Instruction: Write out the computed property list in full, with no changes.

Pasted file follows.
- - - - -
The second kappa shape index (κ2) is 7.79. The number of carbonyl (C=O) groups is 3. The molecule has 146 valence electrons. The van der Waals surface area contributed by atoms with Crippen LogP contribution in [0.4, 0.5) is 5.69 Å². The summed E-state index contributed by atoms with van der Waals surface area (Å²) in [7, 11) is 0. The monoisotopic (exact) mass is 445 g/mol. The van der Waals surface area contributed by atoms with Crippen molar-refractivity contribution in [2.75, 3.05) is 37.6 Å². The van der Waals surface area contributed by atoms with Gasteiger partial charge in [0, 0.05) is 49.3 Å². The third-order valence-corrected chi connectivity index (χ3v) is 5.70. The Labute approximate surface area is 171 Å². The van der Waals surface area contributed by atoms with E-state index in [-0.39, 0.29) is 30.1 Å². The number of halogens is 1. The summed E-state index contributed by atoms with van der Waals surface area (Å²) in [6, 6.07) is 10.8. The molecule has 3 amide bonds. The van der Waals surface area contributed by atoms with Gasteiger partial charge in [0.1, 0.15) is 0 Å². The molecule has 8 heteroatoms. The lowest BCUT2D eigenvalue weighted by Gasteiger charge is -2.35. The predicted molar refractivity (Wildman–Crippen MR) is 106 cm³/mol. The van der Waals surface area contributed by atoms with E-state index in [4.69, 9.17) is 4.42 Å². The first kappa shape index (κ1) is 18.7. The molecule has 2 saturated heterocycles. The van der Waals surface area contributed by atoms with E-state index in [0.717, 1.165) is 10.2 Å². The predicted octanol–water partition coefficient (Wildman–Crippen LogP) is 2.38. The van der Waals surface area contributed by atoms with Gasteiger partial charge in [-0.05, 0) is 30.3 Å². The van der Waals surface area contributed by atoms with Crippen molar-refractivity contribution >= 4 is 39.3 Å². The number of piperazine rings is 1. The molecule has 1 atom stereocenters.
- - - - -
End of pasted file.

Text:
The second kappa shape index (κ2) is 7.79. The number of carbonyl (C=O) groups is 3. The molecule has 146 valence electrons. The van der Waals surface area contributed by atoms with Crippen LogP contribution in [0.4, 0.5) is 5.69 Å². The summed E-state index contributed by atoms with van der Waals surface area (Å²) in [7, 11) is 0. The monoisotopic (exact) mass is 445 g/mol. The van der Waals surface area contributed by atoms with Crippen molar-refractivity contribution in [2.75, 3.05) is 37.6 Å². The van der Waals surface area contributed by atoms with Gasteiger partial charge in [0, 0.05) is 49.3 Å². The third-order valence-corrected chi connectivity index (χ3v) is 5.70. The Labute approximate surface area is 171 Å². The van der Waals surface area contributed by atoms with E-state index in [-0.39, 0.29) is 30.1 Å². The number of halogens is 1. The summed E-state index contributed by atoms with van der Waals surface area (Å²) in [6, 6.07) is 10.8. The molecule has 3 amide bonds. The van der Waals surface area contributed by atoms with Gasteiger partial charge in [0.1, 0.15) is 0 Å². The molecule has 8 heteroatoms. The lowest BCUT2D eigenvalue weighted by Gasteiger charge is -2.35. The predicted molar refractivity (Wildman–Crippen MR) is 106 cm³/mol. The van der Waals surface area contributed by atoms with E-state index in [4.69, 9.17) is 4.42 Å². The first kappa shape index (κ1) is 18.7. The molecule has 2 saturated heterocycles. The van der Waals surface area contributed by atoms with E-state index in [0.717, 1.165) is 10.2 Å². The predicted octanol–water partition coefficient (Wildman–Crippen LogP) is 2.38. The van der Waals surface area contributed by atoms with Gasteiger partial charge in [-0.05, 0) is 30.3 Å². The van der Waals surface area contributed by atoms with Crippen molar-refractivity contribution >= 4 is 39.3 Å². The number of piperazine rings is 1. The molecule has 1 atom stereocenters.